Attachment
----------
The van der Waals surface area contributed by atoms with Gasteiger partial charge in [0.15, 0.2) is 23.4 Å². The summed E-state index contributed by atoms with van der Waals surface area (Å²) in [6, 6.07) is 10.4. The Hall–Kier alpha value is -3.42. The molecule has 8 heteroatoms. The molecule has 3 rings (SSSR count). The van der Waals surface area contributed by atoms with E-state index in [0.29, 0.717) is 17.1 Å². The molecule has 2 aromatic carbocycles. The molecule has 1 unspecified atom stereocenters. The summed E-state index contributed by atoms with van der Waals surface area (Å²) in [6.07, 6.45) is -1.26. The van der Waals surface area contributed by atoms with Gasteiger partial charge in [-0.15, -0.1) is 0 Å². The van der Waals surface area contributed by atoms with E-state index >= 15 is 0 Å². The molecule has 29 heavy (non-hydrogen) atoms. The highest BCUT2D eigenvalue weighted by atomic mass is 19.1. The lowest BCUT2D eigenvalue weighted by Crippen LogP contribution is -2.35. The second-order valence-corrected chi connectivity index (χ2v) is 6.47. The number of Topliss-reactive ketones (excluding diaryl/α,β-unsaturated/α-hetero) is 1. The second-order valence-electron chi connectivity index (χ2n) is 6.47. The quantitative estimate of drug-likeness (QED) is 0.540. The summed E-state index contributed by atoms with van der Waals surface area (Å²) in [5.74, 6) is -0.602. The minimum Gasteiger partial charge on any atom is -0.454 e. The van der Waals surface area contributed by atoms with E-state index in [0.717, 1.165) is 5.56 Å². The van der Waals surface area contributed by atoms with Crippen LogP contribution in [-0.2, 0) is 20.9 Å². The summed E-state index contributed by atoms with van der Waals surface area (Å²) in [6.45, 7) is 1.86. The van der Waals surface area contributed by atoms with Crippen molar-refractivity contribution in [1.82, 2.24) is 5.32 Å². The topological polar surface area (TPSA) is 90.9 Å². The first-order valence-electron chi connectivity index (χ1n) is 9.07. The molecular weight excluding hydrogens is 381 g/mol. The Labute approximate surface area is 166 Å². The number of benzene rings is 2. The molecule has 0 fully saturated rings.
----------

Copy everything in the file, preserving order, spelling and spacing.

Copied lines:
The van der Waals surface area contributed by atoms with Gasteiger partial charge in [0.15, 0.2) is 23.4 Å². The summed E-state index contributed by atoms with van der Waals surface area (Å²) in [6, 6.07) is 10.4. The Hall–Kier alpha value is -3.42. The molecule has 8 heteroatoms. The molecule has 3 rings (SSSR count). The van der Waals surface area contributed by atoms with E-state index in [0.29, 0.717) is 17.1 Å². The molecule has 2 aromatic carbocycles. The molecule has 1 unspecified atom stereocenters. The summed E-state index contributed by atoms with van der Waals surface area (Å²) in [6.07, 6.45) is -1.26. The van der Waals surface area contributed by atoms with Gasteiger partial charge in [-0.15, -0.1) is 0 Å². The van der Waals surface area contributed by atoms with E-state index >= 15 is 0 Å². The molecule has 29 heavy (non-hydrogen) atoms. The highest BCUT2D eigenvalue weighted by atomic mass is 19.1. The lowest BCUT2D eigenvalue weighted by Crippen LogP contribution is -2.35. The second-order valence-corrected chi connectivity index (χ2v) is 6.47. The number of Topliss-reactive ketones (excluding diaryl/α,β-unsaturated/α-hetero) is 1. The second-order valence-electron chi connectivity index (χ2n) is 6.47. The quantitative estimate of drug-likeness (QED) is 0.540. The summed E-state index contributed by atoms with van der Waals surface area (Å²) in [5.74, 6) is -0.602. The minimum Gasteiger partial charge on any atom is -0.454 e. The van der Waals surface area contributed by atoms with E-state index in [0.717, 1.165) is 5.56 Å². The van der Waals surface area contributed by atoms with Crippen LogP contribution in [-0.2, 0) is 20.9 Å². The summed E-state index contributed by atoms with van der Waals surface area (Å²) in [6.45, 7) is 1.86. The van der Waals surface area contributed by atoms with Crippen molar-refractivity contribution in [1.82, 2.24) is 5.32 Å². The topological polar surface area (TPSA) is 90.9 Å². The first-order valence-electron chi connectivity index (χ1n) is 9.07. The molecular weight excluding hydrogens is 381 g/mol. The Labute approximate surface area is 166 Å². The number of benzene rings is 2. The molecule has 0 fully saturated rings.